I think that my family has become a lot more open over the years as I think gay people are more accepted now than they were five or 10 years ago. But it was still hard growing up and having a subtle, “well, that's obviously wrong” in the back of my mind. Like I said, my grandpa, who actually passed away when I was in elementary school, came out as gay late in life. But because he loved the church so much, he said that he would never act upon his feelings. All of his kids were grown, but he never lived out his truth, he suppressed it all. I wish I could just go back and talk to my grandpa and tell him how loved he was.

Most of my family is actually from Utah, which is a way different place from Portland. So I’m also really grateful to have grown up in Portland, because even though my family was on the conservative side growing up, I was around so many different cultures and people and I was always questioning everything. So being in that environment, I was able to not feel as trapped in my own life as I maybe would have felt if I had grown up in Utah instead. Honestly, if I had grown up in Utah… I don't think I'd be alive right now.

Congratulations on mustering the courage to come out and live your life as your most authentic self. Are you dating now?

Yes! So I’ve been living with a girl, my girlfriend, for more than four months now, and we’ve been together for over a year. I feel like she’s really the love of my life. She’s been super supportive too, of me coming out publicly. When I moved to Nashville, I was in a really low place for a second, so I checked myself into a mental health center. I think that was really the turning point for me. And she’s been incredible, so supportive. I feel blessed to have her in my life, to be able to love her openly.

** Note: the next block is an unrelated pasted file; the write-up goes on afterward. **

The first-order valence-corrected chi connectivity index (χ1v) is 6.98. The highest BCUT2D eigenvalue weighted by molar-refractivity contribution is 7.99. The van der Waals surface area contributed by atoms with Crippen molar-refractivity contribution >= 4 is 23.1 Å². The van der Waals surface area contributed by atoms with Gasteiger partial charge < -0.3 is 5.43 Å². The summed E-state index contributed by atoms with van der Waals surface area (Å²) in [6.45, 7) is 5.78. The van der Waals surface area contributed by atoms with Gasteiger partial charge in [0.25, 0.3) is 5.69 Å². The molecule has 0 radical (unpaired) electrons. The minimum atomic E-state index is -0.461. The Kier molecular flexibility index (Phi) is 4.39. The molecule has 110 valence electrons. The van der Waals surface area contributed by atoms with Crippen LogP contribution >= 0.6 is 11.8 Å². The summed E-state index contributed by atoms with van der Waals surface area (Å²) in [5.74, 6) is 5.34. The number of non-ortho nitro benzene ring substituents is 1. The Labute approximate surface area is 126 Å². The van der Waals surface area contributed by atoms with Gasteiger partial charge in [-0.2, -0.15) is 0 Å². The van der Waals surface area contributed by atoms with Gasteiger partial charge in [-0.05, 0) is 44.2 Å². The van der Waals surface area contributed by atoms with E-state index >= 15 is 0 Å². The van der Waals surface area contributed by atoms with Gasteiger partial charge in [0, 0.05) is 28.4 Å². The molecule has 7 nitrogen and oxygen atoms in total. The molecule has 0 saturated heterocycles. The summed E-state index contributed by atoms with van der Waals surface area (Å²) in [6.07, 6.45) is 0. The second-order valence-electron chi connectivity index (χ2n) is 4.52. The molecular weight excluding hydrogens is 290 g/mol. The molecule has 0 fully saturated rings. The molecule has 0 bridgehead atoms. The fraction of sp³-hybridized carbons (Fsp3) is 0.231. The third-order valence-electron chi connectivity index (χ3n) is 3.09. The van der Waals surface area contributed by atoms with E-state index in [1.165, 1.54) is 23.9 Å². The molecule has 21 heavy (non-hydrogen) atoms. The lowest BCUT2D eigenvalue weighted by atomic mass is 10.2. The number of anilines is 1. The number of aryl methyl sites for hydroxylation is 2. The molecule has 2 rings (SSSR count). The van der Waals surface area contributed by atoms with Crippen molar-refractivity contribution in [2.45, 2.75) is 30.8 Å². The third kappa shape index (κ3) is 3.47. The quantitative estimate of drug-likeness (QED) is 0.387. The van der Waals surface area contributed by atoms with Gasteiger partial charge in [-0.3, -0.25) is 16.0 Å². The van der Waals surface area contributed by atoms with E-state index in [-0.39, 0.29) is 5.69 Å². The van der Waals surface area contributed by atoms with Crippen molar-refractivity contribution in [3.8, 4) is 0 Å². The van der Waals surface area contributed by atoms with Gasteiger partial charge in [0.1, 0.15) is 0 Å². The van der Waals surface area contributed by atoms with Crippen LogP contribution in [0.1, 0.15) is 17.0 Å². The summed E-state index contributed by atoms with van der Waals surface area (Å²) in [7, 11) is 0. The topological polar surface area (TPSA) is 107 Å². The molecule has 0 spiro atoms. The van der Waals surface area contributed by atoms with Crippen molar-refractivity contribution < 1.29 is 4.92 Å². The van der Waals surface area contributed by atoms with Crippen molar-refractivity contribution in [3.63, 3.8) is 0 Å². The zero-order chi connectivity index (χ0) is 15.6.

Who are your current queer music inspirations?

Tyler Glenn from Neon Trees is awesome. Aside from being an amazing band who makes good music, Tyler’s done a lot of great work in Utah and beyond for LGBTQ Mormon youth, calling out the church for their toxic culture and just really being an ally to queer people everywhere. And then, of course, we love some Kim Petras. Angel Olsen is also fantastic, and I really look to her for writer’s inspiration.

So let’s talk about “Forget Your Love.” Can you tell us what it’s about?

So when I first released it, I was kind of like, this is a song about someone you fall for and then you never see them again, but you remember them forever. Ultimately it’s about those feelings you have with your first gay crush or your first gay relationship, and holding onto that beautiful yet forbidden feeling. I bascially put the first moment of me realizing that I'm gay into a song. Like, I'll never forget your love. I'll never forget your touch. I'll never forget that first experience that I had, because in those moments, I knew myself

What about the story of the video?

So I’m in a moody hotel room and you can see me really going through the motions of waiting for call, thinking about a girl that I almost had locked down and kind of reminiscing about that. As a part of Dearly, I incorporate silver tinsel into all of my visuals. It's a way for me to tie in mental health into my artistry, to keep that top of mind. So there's lots of tinsel! But it's there because it's shiny, it reflects light and is very beautiful, but it's also messy. I feel like when I'm getting really anxious, people's energy can bounce around me. And to me, in my mind, it kind of looks like a jumbled pile of tinsel. So that's a huge part of my brand and my video and where I'm going in the future.